Why is FluMist Nasal Vaccine Available in Canada and the UK, But Not the USA?
Researchers have discovered a genetic mutation in the FluMist intranasal flu vaccine that has the potential to be altered, which would then enhance the vaccine’s protective effect.
Over the past 2 years, the Advisory Committee on Immunization Practice (ACIP) found that the FluMist vaccine had grown less effective in the USA, possibly due to shifts in circulating flu strains.
The ACIP’s recommendation led the Centers for Disease Control and Prevention (CDC) to say FluMist should not be used in the U.S. for the past 2 years.
FluMist Quadrivalent was originally approved in the US in 2003. According to the ACIP, the efficacy problem with FluMist began in 2013, specifically relating to one component of the influenza A virus, known as H1N1.
But, this new study may offer some hope for FluMist’s availability … maybe next year.
Researchers from the Bloomberg School discovered a previously overlooked mutation, present within two of the viral strains used in the vaccine, that reduces virus production.
“We had studied M2 for years, but one day recently a student in my lab noticed that the M2 in the LAIV influenza A viruses contain a mutation in the same part of the protein that we had previously identified as affecting viral replication,” says Andrew S. Pekosz, PhD, professor in the Bloomberg School’s Department of Molecular Microbiology and Immunology.
When the researchers reversed the mutation in one of the viruses, the virus became more active, making copies of itself, known as replicating, more quickly in cultured human nasal cells.
This change induced a stronger production of immune proteins.
“Only one component of FluMist – the one targeting the Type A H1N1 virus – has been failing in the U.S. recently,” said Dr. Pekosz.
“It’s not clear exactly why it has failed but this mutation we identified could be used to make that component of the vaccine a little stronger, thereby improving vaccine efficacy. We now see the possibility of altering this mutation and perhaps others in the vaccine to optimize the vaccine’s protective effect, perhaps for different age groups,” said Dr. Pekosz.
The FluMist vaccine, also known as LAIV (live, attenuated influenza vaccine) is made from four weakened flu virus strains, two representing the influenza A type, and two representing the influenza B type.
Two segments of the strains used in the vaccine are altered periodically to match the strains of influenza circulating in the population.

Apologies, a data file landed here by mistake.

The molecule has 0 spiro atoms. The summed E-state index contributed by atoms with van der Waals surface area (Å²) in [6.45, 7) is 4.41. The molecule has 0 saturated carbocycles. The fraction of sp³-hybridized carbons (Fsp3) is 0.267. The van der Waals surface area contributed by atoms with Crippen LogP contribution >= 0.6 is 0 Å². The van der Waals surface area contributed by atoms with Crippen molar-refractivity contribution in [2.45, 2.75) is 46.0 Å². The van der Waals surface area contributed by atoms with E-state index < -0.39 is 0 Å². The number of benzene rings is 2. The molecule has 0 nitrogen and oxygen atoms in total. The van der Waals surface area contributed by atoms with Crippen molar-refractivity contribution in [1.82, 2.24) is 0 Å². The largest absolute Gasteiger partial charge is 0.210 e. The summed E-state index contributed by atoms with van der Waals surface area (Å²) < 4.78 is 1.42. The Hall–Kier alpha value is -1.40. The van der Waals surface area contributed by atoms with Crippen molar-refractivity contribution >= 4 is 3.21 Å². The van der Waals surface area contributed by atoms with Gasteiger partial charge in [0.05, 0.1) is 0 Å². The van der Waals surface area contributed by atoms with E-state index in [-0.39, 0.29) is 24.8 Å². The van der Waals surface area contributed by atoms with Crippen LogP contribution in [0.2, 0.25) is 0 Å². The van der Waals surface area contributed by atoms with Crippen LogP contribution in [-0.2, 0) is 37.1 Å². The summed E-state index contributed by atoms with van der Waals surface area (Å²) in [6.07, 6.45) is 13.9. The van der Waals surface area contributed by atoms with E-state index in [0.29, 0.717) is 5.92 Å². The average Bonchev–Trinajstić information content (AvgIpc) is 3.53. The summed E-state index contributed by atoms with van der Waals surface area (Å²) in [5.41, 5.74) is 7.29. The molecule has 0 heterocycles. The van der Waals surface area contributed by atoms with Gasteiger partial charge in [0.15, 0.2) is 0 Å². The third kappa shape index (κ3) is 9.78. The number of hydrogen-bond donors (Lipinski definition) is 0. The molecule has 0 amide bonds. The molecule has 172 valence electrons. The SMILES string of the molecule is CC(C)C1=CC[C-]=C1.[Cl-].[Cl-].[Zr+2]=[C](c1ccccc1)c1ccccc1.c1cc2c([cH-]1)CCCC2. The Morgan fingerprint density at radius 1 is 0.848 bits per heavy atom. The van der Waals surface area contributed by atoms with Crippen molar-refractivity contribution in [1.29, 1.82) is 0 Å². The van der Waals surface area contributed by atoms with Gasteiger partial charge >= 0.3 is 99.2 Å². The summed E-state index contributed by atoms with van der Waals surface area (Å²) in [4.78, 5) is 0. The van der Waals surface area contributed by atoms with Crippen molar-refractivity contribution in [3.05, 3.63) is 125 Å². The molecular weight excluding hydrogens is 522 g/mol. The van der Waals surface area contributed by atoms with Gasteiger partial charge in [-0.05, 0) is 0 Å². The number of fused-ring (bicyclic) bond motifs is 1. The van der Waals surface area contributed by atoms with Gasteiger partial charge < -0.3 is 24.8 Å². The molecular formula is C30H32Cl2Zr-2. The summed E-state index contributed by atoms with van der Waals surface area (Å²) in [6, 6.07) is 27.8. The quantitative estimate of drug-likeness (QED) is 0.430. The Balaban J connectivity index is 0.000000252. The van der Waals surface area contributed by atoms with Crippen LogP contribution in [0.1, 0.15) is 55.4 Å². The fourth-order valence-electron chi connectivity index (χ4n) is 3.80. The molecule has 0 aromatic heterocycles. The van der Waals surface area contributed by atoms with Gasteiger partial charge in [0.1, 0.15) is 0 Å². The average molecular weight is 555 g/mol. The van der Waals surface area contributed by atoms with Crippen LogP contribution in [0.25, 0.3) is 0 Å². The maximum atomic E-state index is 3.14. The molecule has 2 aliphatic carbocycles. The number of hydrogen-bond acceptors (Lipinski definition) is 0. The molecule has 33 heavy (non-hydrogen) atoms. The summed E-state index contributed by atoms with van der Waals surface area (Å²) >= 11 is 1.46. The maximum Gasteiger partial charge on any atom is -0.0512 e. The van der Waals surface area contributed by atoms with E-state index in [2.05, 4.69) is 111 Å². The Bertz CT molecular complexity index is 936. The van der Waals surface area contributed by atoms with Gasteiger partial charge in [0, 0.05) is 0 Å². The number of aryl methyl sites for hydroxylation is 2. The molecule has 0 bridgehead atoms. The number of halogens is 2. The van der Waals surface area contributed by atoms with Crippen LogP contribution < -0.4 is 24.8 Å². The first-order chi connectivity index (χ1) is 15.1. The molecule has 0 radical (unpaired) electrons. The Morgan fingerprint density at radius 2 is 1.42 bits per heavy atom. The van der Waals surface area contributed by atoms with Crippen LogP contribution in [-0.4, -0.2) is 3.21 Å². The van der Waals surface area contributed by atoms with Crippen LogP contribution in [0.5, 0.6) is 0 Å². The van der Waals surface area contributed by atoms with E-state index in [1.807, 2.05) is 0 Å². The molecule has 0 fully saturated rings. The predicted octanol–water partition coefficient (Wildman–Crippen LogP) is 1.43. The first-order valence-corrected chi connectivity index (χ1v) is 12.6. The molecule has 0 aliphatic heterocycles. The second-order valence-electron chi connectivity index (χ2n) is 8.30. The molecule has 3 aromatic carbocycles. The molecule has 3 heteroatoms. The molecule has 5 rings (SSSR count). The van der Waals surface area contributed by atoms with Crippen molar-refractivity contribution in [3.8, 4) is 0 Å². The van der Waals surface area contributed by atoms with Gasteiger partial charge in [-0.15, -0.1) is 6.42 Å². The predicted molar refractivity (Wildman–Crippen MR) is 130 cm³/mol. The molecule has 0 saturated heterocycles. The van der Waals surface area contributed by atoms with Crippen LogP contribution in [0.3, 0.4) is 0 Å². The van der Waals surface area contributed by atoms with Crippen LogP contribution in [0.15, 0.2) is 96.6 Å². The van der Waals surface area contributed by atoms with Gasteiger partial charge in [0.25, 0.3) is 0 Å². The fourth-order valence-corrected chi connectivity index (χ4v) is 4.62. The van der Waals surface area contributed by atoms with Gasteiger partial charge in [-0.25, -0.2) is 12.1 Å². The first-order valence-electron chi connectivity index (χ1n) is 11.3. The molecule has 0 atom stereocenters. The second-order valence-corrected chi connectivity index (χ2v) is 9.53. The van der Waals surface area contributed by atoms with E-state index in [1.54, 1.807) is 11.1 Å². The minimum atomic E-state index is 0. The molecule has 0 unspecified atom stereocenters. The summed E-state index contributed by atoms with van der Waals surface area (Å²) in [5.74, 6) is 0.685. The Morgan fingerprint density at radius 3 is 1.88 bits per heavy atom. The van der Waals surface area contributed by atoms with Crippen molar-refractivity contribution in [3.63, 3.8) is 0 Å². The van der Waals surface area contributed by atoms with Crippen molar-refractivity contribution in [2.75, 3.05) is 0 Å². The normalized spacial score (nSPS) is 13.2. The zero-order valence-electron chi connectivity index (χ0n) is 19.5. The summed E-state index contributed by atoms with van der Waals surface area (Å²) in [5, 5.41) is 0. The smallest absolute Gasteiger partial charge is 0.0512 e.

The non-varying parts of the vaccine are made from a special, cold-adapted H2N2 strain that is known to contain mutations that slow its replication at the temperatures found in the human nose and throat.
That slowing of activity is largely what keeps these vaccine strains from causing illness in people, although they remain active enough to induce at least partial immune protection against future influenza A infections.
Scientists in previous studies have linked the slower replication of this cold-adapted strain to changes in three virus genes.
“What we’re trying to do now is make a panel of these LAIV viruses with different mutations to see if we can boost the replication rates to get vaccine formulations that protect children and other age groups better than LAIV has done in the past few years,” Dr. Pekosz says.
“The M2 protein of live, attenuated influenza vaccine encodes a mutation that reduces replication in human nasal epithelial cells” was written by Nicholas Wohlgemuth, Yang Ye, Katherine J. Fenstermacher, Hsuan Liu, Andrew P. Lane, and Andrew Pekosz. These researchers did not disclose any conflicts of interest
The CDC recommends that everyone 6 months and older get an injectable flu vaccine as soon as possible.
Most pharmacies in the USA offer several FDA approved flu vaccines.
The flu shot cost varies depending on your insurance and which state you live.
The CDC Vaccine Price List provides the private sector vaccine prices for general information.
Flu vaccine discounts can be found here.
Support for the research was provided by the U.S. National Institutes of Health (R01 AI097417, HHSN272201400007C, R01 AI072502 and T32 AI007417) and the Shikani/El Hibri Prize for Discovery and Innovation.
Media contacts for the Johns Hopkins Bloomberg School of Public Health: Barbara Benham at 410-614-6029 or [email protected]